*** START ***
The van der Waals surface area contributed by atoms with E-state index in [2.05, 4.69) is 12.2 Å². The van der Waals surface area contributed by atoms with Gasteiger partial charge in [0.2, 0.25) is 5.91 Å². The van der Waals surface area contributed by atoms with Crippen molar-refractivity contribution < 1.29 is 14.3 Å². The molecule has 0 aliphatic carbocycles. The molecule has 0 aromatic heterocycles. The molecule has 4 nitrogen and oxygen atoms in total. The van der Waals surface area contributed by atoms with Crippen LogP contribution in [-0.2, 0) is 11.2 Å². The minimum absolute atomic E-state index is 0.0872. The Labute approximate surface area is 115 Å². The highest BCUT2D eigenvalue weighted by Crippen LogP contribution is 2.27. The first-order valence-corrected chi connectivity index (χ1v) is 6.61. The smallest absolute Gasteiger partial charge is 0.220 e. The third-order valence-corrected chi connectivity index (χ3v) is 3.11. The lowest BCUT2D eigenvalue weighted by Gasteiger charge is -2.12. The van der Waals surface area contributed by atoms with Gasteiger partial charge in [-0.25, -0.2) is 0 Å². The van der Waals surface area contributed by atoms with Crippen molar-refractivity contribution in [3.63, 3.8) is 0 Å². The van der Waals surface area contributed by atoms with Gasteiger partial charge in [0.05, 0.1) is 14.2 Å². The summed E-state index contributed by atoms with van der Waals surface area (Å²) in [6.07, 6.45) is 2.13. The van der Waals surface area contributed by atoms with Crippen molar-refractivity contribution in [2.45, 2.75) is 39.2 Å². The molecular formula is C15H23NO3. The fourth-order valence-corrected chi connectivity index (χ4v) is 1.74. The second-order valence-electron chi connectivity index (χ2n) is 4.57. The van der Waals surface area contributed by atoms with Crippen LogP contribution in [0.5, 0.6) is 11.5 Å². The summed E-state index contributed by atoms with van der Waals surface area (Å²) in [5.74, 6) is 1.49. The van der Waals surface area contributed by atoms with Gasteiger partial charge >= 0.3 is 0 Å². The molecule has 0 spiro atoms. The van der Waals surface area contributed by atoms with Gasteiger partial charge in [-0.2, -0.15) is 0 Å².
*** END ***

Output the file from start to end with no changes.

The van der Waals surface area contributed by atoms with E-state index in [2.05, 4.69) is 12.2 Å². The van der Waals surface area contributed by atoms with Gasteiger partial charge in [0.2, 0.25) is 5.91 Å². The van der Waals surface area contributed by atoms with Crippen molar-refractivity contribution < 1.29 is 14.3 Å². The molecule has 0 aliphatic carbocycles. The molecule has 0 aromatic heterocycles. The molecule has 4 nitrogen and oxygen atoms in total. The van der Waals surface area contributed by atoms with Crippen LogP contribution in [-0.2, 0) is 11.2 Å². The minimum absolute atomic E-state index is 0.0872. The Labute approximate surface area is 115 Å². The highest BCUT2D eigenvalue weighted by Crippen LogP contribution is 2.27. The first-order valence-corrected chi connectivity index (χ1v) is 6.61. The smallest absolute Gasteiger partial charge is 0.220 e. The third-order valence-corrected chi connectivity index (χ3v) is 3.11. The lowest BCUT2D eigenvalue weighted by Gasteiger charge is -2.12. The van der Waals surface area contributed by atoms with Gasteiger partial charge in [-0.25, -0.2) is 0 Å². The van der Waals surface area contributed by atoms with Crippen molar-refractivity contribution in [3.63, 3.8) is 0 Å². The van der Waals surface area contributed by atoms with Gasteiger partial charge in [0.05, 0.1) is 14.2 Å². The summed E-state index contributed by atoms with van der Waals surface area (Å²) in [6.07, 6.45) is 2.13. The van der Waals surface area contributed by atoms with Crippen molar-refractivity contribution in [2.45, 2.75) is 39.2 Å². The molecular formula is C15H23NO3. The fourth-order valence-corrected chi connectivity index (χ4v) is 1.74. The second-order valence-electron chi connectivity index (χ2n) is 4.57. The van der Waals surface area contributed by atoms with Crippen LogP contribution in [0.5, 0.6) is 11.5 Å². The summed E-state index contributed by atoms with van der Waals surface area (Å²) in [5.74, 6) is 1.49. The van der Waals surface area contributed by atoms with Gasteiger partial charge >= 0.3 is 0 Å². The molecule has 0 spiro atoms. The van der Waals surface area contributed by atoms with Gasteiger partial charge in [-0.2, -0.15) is 0 Å².